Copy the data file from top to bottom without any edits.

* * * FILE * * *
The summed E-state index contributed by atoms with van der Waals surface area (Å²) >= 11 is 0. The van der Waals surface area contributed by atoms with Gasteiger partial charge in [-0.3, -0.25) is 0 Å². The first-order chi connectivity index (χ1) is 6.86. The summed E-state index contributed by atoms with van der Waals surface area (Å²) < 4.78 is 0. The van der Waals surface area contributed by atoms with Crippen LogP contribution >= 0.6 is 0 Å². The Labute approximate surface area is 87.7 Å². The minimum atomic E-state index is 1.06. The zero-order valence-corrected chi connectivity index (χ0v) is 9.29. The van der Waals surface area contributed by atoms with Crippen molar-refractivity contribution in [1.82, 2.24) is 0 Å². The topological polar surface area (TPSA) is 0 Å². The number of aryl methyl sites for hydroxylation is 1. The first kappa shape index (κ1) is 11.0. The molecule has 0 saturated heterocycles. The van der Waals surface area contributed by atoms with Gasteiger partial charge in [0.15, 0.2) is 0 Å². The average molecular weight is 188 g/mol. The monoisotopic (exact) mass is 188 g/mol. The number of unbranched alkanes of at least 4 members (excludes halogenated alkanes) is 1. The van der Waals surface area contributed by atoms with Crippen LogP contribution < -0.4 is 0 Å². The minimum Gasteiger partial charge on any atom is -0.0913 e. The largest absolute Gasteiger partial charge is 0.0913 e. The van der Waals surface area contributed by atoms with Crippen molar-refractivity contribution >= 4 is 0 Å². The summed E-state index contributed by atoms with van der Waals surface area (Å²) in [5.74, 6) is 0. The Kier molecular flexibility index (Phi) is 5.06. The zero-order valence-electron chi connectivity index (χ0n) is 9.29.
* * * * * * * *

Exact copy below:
The summed E-state index contributed by atoms with van der Waals surface area (Å²) >= 11 is 0. The van der Waals surface area contributed by atoms with Gasteiger partial charge in [-0.3, -0.25) is 0 Å². The first-order chi connectivity index (χ1) is 6.86. The summed E-state index contributed by atoms with van der Waals surface area (Å²) < 4.78 is 0. The van der Waals surface area contributed by atoms with Crippen LogP contribution >= 0.6 is 0 Å². The Labute approximate surface area is 87.7 Å². The minimum atomic E-state index is 1.06. The zero-order valence-corrected chi connectivity index (χ0v) is 9.29. The van der Waals surface area contributed by atoms with Crippen molar-refractivity contribution in [1.82, 2.24) is 0 Å². The topological polar surface area (TPSA) is 0 Å². The number of aryl methyl sites for hydroxylation is 1. The first kappa shape index (κ1) is 11.0. The molecule has 0 saturated heterocycles. The van der Waals surface area contributed by atoms with Gasteiger partial charge in [0.15, 0.2) is 0 Å². The average molecular weight is 188 g/mol. The monoisotopic (exact) mass is 188 g/mol. The number of unbranched alkanes of at least 4 members (excludes halogenated alkanes) is 1. The van der Waals surface area contributed by atoms with Crippen LogP contribution < -0.4 is 0 Å². The minimum Gasteiger partial charge on any atom is -0.0913 e. The largest absolute Gasteiger partial charge is 0.0913 e. The van der Waals surface area contributed by atoms with Crippen molar-refractivity contribution >= 4 is 0 Å². The summed E-state index contributed by atoms with van der Waals surface area (Å²) in [5.74, 6) is 0. The Kier molecular flexibility index (Phi) is 5.06. The zero-order valence-electron chi connectivity index (χ0n) is 9.29.